The ANC government should immediately put systems in place to establish the Media Tribunal because the 52nd National Conference of the ANC resolved that such a tribunal should be established. There is no need for the National General Council of the ANC to discuss the establishment of the Media Tribunal, because the 52nd National Conference resolved it should be established. What the NGC should receive is a comprehensive report as to when the Media Tribunal should begin its operations, because some imposters in the media continue to undermine media freedom by spreading lies.
The ANC Youth League is aware that it is not all media that is guilty of violations. There are honourable media houses, institutions and individuals and those we will continue to protect. The ones opposed to Media Tribunal are the ones who are in most instances guilty of abusing media freedom and taking advantage of the absence of a regulatory and monitoring institution in the media.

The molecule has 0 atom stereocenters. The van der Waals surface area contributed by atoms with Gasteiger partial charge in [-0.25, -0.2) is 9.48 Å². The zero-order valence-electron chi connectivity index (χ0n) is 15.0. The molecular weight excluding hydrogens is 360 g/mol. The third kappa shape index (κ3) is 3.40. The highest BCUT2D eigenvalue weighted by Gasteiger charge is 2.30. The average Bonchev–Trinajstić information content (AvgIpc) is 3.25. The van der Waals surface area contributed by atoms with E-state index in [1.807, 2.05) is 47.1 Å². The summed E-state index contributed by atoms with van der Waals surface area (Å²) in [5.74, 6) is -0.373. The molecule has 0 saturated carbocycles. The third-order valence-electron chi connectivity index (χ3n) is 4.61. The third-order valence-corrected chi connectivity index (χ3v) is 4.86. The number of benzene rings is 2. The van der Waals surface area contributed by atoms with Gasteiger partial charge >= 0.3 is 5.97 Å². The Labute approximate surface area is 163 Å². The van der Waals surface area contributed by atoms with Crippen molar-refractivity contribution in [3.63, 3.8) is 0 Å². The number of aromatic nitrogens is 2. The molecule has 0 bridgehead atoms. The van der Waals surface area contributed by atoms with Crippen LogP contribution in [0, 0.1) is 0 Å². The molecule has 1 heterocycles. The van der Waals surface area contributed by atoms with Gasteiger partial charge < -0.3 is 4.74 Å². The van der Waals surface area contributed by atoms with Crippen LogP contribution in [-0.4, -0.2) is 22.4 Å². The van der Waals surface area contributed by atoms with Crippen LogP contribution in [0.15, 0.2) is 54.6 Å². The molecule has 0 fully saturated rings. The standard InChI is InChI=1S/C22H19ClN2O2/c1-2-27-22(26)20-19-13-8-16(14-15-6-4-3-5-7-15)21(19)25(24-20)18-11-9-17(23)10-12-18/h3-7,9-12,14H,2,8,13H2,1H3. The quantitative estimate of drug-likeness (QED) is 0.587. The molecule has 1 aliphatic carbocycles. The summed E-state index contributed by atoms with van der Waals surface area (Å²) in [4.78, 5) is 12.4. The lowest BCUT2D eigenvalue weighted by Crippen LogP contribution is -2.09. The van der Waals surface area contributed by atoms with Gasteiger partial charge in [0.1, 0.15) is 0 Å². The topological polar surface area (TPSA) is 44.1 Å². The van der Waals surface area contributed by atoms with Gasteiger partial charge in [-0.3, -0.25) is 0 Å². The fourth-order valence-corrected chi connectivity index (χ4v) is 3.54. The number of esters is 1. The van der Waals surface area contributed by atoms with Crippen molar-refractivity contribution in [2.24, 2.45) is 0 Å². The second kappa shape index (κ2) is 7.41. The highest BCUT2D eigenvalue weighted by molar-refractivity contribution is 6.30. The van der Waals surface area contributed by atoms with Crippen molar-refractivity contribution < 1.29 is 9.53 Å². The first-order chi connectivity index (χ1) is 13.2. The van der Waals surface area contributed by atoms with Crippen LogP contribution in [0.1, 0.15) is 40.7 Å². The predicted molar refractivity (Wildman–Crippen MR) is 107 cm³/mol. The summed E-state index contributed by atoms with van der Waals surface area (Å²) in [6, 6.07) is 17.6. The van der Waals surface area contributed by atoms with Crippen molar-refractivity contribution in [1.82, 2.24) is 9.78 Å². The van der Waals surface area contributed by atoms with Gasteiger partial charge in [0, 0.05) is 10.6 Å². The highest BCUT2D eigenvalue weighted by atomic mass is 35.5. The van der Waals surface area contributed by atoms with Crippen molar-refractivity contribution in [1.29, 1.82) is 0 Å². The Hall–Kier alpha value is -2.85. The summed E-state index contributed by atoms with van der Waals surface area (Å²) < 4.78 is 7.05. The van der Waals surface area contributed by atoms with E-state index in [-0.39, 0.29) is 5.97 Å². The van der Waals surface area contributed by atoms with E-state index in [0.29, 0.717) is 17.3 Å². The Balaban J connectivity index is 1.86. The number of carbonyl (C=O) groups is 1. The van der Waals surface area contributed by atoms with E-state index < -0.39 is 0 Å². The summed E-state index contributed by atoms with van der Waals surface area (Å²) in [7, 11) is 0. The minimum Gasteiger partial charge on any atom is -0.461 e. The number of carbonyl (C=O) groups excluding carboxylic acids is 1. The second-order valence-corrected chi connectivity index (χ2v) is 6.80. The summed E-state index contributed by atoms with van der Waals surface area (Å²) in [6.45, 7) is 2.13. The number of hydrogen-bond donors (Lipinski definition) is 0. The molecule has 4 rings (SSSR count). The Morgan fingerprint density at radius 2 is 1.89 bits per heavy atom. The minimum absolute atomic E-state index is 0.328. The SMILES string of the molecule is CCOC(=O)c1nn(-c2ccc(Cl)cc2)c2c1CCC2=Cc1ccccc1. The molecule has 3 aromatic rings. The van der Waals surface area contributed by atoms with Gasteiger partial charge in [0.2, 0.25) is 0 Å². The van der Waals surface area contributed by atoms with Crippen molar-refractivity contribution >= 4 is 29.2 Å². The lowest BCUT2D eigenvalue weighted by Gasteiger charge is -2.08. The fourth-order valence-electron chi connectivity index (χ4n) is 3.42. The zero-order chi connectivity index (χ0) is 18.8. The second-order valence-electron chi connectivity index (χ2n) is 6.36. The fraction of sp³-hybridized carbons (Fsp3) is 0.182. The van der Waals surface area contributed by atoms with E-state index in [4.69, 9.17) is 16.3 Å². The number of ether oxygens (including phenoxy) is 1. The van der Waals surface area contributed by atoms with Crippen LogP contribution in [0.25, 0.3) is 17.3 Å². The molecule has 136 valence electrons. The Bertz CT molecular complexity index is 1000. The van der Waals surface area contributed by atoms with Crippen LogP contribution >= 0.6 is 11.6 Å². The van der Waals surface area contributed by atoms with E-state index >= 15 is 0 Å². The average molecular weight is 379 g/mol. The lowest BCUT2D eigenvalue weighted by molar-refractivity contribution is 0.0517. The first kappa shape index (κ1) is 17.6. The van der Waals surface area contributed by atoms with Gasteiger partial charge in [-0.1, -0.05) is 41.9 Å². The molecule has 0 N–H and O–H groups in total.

The African National Congress Youth League
The controversy about the Protection of Information Bill continues to rage. Here are some perspectives on the possible implications of the proposal.
* “This Bill proposes an array of offences which are potentially harmful to the media in that they constitute an effective deterrent of investigative journalism and that they present practical logistical problems. The absence of a public interest exemption means that those working on stories which deal with classified information are always at risk of prosecution,” says the Freedom of Expression Institute, FXI .